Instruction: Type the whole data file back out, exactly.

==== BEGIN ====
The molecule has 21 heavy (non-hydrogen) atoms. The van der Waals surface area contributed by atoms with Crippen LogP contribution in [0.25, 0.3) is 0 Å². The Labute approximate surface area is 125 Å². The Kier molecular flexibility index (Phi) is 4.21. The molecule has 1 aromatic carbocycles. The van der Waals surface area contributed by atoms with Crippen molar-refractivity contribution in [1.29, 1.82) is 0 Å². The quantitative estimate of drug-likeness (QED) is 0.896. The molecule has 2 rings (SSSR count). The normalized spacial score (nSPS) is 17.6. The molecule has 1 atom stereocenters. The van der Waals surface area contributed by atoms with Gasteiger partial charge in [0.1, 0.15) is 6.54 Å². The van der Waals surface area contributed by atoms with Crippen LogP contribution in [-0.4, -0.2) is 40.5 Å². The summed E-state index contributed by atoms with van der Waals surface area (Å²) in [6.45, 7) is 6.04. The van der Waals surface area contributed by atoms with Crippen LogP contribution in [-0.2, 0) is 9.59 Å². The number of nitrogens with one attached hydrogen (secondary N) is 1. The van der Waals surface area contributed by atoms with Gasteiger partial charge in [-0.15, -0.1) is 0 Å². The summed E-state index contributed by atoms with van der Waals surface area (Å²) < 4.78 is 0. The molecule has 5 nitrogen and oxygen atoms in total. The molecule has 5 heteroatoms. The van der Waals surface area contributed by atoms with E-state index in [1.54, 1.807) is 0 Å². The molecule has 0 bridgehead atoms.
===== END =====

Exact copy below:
The molecule has 21 heavy (non-hydrogen) atoms. The van der Waals surface area contributed by atoms with Crippen LogP contribution in [0.25, 0.3) is 0 Å². The Labute approximate surface area is 125 Å². The Kier molecular flexibility index (Phi) is 4.21. The molecule has 1 aromatic carbocycles. The van der Waals surface area contributed by atoms with Crippen molar-refractivity contribution in [1.29, 1.82) is 0 Å². The quantitative estimate of drug-likeness (QED) is 0.896. The molecule has 2 rings (SSSR count). The normalized spacial score (nSPS) is 17.6. The molecule has 1 atom stereocenters. The van der Waals surface area contributed by atoms with Gasteiger partial charge in [0.1, 0.15) is 6.54 Å². The van der Waals surface area contributed by atoms with Crippen LogP contribution in [-0.4, -0.2) is 40.5 Å². The summed E-state index contributed by atoms with van der Waals surface area (Å²) in [6.45, 7) is 6.04. The van der Waals surface area contributed by atoms with Crippen LogP contribution in [-0.2, 0) is 9.59 Å². The number of nitrogens with one attached hydrogen (secondary N) is 1. The van der Waals surface area contributed by atoms with Gasteiger partial charge in [-0.15, -0.1) is 0 Å². The summed E-state index contributed by atoms with van der Waals surface area (Å²) < 4.78 is 0. The molecule has 5 nitrogen and oxygen atoms in total. The molecule has 5 heteroatoms. The van der Waals surface area contributed by atoms with E-state index in [1.54, 1.807) is 0 Å². The molecule has 0 bridgehead atoms.